For this recipe, I swapped out a few ingredients to make them more health-friendly. Instead of marinating in sour cream or Greek salad dressing, I used cholesterol-free Mazola Corn Oil. Instead of the dry dill dip mix I was tempted to use but which was high in sodium, I used fresh dill, lemon juice, and spices. I also swapped out chicken thighs for chicken breast, which is lower in cholesterol. Broiling was a great choice, too. It was healthier than pan frying but not as dependent on the weather as grilling.
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August 30, 2019

Sardine and Summer Squash Spaghetti with Olive, Tomato and Capers

1 onion, sliced into quarter moons
2 medium yellow squash, cut into bite-sized wedges
3 cloves garlic, sliced
1-pint cherry or other small tomatoes, halved
2 4.4 oz tins sardines in olive oil
2 tablespoons nonpareil capers
1/3 cup (drained) Kalamata olives
1/2 cup (loose) coarsely chopped Italian parsley
red pepper flakes
3/4 lb spaghetti


Saute the onion, squash, and garlic until the onion is translucent. Meanwhile, cook spaghetti according to package instructions.

Add the tomatoes, sardines, capers, and olives to the squash mixture. Use a spoon to break up the sardines. Saute until the squash is fork-tender. Stir in the parsley, red pepper flakes and hot, drained spaghetti. Serve immediately.

My thoughts:
Our trip to Portugal (five years ago, how did that happen?) renewed my interest in preserved fish. We went to two different restaurants there that were devoted to tinned fish. Since then, I've tried to incorporate it more into our meals. It's a great staple to have on hand. This month (whole summer, really) has been a very expensive one for many reasons so I've been trying extra hard to try and use up ingredients I already have vs buying new ones just for one dish.

This recipe is basically made up of odds and ends I had in the fridge and cabinet but is a real winner! It's really amazing what you can make out of basically nothing. It was light and super flavorful. Sardines have a reputation for being "fishy" but they really don't when prepared this way, they sort of create their own sauce. Tomatoes and squash are at their peak now and add a fresh flavor to the various preserved ingredients. Added bonus: this whole dish takes less time to make than it did for me to prepare the dried pasta.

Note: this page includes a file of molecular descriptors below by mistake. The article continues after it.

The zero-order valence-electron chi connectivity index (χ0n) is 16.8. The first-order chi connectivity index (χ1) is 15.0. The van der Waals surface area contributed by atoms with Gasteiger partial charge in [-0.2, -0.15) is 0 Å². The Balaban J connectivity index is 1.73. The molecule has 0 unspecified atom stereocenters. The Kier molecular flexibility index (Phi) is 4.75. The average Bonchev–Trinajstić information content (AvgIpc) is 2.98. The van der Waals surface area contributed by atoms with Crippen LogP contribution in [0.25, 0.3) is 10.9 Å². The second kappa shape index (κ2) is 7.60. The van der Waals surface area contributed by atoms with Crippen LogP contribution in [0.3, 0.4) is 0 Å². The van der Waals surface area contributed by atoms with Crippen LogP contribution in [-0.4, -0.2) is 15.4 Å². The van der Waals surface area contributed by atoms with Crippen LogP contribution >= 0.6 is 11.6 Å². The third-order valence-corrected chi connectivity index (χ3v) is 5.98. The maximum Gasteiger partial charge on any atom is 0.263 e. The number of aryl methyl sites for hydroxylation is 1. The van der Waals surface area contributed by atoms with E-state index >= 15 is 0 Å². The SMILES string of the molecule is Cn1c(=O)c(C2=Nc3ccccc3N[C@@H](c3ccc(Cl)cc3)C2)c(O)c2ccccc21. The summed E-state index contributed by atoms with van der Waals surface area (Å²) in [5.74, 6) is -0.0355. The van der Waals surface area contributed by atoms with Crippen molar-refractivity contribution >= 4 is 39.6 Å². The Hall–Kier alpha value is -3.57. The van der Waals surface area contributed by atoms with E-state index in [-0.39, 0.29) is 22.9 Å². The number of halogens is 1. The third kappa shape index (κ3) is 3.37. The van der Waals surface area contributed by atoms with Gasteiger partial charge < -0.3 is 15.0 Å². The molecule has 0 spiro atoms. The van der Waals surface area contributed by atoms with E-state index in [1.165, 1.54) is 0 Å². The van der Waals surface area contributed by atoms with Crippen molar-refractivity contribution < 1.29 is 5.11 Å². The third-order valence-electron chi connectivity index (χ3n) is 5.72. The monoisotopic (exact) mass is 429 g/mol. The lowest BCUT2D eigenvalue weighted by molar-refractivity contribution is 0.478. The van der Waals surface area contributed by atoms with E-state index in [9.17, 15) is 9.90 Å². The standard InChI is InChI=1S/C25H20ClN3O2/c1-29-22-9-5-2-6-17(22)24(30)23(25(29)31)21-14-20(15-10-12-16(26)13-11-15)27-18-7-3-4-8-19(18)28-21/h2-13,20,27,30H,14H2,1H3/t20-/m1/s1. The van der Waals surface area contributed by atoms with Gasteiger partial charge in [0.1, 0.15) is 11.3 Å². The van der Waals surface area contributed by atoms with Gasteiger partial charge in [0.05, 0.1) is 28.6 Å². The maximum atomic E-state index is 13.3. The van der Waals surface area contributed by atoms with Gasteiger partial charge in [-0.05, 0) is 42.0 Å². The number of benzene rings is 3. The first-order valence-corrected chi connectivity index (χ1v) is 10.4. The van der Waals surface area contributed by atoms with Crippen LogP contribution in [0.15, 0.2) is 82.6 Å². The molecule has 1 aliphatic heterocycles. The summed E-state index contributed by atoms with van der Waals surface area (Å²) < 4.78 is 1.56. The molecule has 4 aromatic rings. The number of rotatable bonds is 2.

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August 28, 2019

Spiced Okra Stew with Chickpeas and Tomato

1 onion, sliced into half-moons
2 cloves garlic, sliced
1 lb small okra
28 oz canned diced tomatoes or 1 1/2 lb fresh tomatoes, cubed
1 1/2 tablespoons Lebanese 7 mixed spice mix*
14 oz canned chickpeas, drained
pinch salt


In a medium pot, saute the onion and garlic in olive oil until the onion is translucent. Add the okra and saute 2 minutes. Stir in the remaining ingredients. Cover and simmer 10 minutes. Remove the lid and simmer until the liquid has reduced by half. Serve immediately.

*aka bahārāt, mine was a mix of allspice, black pepper, cinnamon, ginger, cloves, nutmeg, and mahlab

My thoughts:

I know okra can be a bit of divisive vegetable but I love it. It's finally in season now so it is the perfect time to experiment with a new recipe. Frozen okra is fine in a pinch but fresh okra has such a delicate flavor and an amazing crisp texture that its a shame not to take advantage of its availability.

We went to a new to us Mediterranean grocery this weekend that had a ton of Lebanese ingredients so I stocked up with a few essentials including this spice mix and some mahlab. I had the okra at home so I thought I'd make a version of the okra stew that is so popular in that region. When I've had it, it has had beef or lamb in it but since we were also grilling some beef kofta, I thought I'd make a vegetarian version and used chickpeas to bulk it up a bit. Normally I think I'd serve it with rice but we are oddly out of all rice except Japanese short grain so I made some spiced couscous instead. I served it as a side and had a massive amount of leftovers but it would also make a wonderful main dish. It's fresh-tasting (bonus points if you use fresh tomatoes) and full of warm spices. A real pleasure in late August.